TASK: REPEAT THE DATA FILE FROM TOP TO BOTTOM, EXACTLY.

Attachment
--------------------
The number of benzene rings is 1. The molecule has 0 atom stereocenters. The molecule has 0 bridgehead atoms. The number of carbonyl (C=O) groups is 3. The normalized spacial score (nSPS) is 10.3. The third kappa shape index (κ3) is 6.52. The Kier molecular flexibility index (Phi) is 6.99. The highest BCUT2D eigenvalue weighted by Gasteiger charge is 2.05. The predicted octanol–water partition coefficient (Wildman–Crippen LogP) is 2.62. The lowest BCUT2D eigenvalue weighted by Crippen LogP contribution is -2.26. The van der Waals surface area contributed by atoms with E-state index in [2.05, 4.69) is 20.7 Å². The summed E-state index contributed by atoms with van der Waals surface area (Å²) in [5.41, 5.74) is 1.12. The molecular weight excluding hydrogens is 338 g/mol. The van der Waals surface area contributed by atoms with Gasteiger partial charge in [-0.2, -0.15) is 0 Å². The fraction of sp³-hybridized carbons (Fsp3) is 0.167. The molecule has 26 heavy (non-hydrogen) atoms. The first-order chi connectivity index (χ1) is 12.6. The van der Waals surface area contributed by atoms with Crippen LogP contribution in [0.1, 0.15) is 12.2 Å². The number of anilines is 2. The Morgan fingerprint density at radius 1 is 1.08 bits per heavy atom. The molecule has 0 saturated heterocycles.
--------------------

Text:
The number of benzene rings is 1. The molecule has 0 atom stereocenters. The molecule has 0 bridgehead atoms. The number of carbonyl (C=O) groups is 3. The normalized spacial score (nSPS) is 10.3. The third kappa shape index (κ3) is 6.52. The Kier molecular flexibility index (Phi) is 6.99. The highest BCUT2D eigenvalue weighted by Gasteiger charge is 2.05. The predicted octanol–water partition coefficient (Wildman–Crippen LogP) is 2.62. The lowest BCUT2D eigenvalue weighted by Crippen LogP contribution is -2.26. The van der Waals surface area contributed by atoms with E-state index in [2.05, 4.69) is 20.7 Å². The summed E-state index contributed by atoms with van der Waals surface area (Å²) in [5.41, 5.74) is 1.12. The molecular weight excluding hydrogens is 338 g/mol. The van der Waals surface area contributed by atoms with Gasteiger partial charge in [-0.2, -0.15) is 0 Å². The fraction of sp³-hybridized carbons (Fsp3) is 0.167. The molecule has 26 heavy (non-hydrogen) atoms. The first-order chi connectivity index (χ1) is 12.6. The van der Waals surface area contributed by atoms with Crippen LogP contribution in [0.1, 0.15) is 12.2 Å². The number of anilines is 2. The Morgan fingerprint density at radius 1 is 1.08 bits per heavy atom. The molecule has 0 saturated heterocycles.